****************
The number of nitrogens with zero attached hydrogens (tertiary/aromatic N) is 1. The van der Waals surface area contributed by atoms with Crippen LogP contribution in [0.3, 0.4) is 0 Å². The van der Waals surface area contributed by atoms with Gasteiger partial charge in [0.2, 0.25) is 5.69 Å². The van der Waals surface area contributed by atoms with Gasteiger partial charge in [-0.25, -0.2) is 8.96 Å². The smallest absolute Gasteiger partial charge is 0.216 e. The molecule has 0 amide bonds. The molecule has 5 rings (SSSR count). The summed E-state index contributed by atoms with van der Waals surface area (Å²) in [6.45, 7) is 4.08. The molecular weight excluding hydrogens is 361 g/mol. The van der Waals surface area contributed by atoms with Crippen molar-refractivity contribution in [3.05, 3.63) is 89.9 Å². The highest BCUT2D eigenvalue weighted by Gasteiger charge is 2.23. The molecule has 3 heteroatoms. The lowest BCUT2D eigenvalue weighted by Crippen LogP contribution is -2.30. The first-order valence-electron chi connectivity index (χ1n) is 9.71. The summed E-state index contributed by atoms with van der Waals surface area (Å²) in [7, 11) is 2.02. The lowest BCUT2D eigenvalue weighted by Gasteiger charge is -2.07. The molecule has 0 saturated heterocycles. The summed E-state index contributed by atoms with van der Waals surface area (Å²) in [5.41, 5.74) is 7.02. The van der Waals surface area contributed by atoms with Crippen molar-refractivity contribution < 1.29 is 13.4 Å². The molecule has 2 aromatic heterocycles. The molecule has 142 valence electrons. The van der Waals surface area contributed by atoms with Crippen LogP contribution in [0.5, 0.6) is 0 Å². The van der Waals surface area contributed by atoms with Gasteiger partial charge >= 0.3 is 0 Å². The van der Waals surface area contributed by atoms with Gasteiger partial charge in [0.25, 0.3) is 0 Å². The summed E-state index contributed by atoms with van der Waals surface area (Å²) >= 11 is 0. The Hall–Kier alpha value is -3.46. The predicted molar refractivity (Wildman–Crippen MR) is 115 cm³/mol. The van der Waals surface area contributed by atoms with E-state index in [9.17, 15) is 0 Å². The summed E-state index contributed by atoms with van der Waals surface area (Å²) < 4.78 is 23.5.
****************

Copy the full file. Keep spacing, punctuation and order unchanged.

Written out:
The number of nitrogens with zero attached hydrogens (tertiary/aromatic N) is 1. The van der Waals surface area contributed by atoms with Crippen LogP contribution in [0.3, 0.4) is 0 Å². The van der Waals surface area contributed by atoms with Gasteiger partial charge in [0.2, 0.25) is 5.69 Å². The van der Waals surface area contributed by atoms with Gasteiger partial charge in [-0.25, -0.2) is 8.96 Å². The smallest absolute Gasteiger partial charge is 0.216 e. The molecule has 0 amide bonds. The molecule has 5 rings (SSSR count). The summed E-state index contributed by atoms with van der Waals surface area (Å²) in [6.45, 7) is 4.08. The molecular weight excluding hydrogens is 361 g/mol. The van der Waals surface area contributed by atoms with Crippen molar-refractivity contribution in [3.05, 3.63) is 89.9 Å². The highest BCUT2D eigenvalue weighted by Gasteiger charge is 2.23. The molecule has 3 heteroatoms. The lowest BCUT2D eigenvalue weighted by Crippen LogP contribution is -2.30. The first-order valence-electron chi connectivity index (χ1n) is 9.71. The summed E-state index contributed by atoms with van der Waals surface area (Å²) in [7, 11) is 2.02. The lowest BCUT2D eigenvalue weighted by Gasteiger charge is -2.07. The molecule has 0 saturated heterocycles. The summed E-state index contributed by atoms with van der Waals surface area (Å²) in [5.41, 5.74) is 7.02. The van der Waals surface area contributed by atoms with Crippen molar-refractivity contribution < 1.29 is 13.4 Å². The molecule has 2 aromatic heterocycles. The molecule has 142 valence electrons. The van der Waals surface area contributed by atoms with Crippen LogP contribution in [0.5, 0.6) is 0 Å². The van der Waals surface area contributed by atoms with Gasteiger partial charge >= 0.3 is 0 Å². The van der Waals surface area contributed by atoms with Gasteiger partial charge in [0.25, 0.3) is 0 Å². The summed E-state index contributed by atoms with van der Waals surface area (Å²) >= 11 is 0. The Hall–Kier alpha value is -3.46. The predicted molar refractivity (Wildman–Crippen MR) is 115 cm³/mol. The van der Waals surface area contributed by atoms with E-state index in [9.17, 15) is 0 Å². The summed E-state index contributed by atoms with van der Waals surface area (Å²) < 4.78 is 23.5.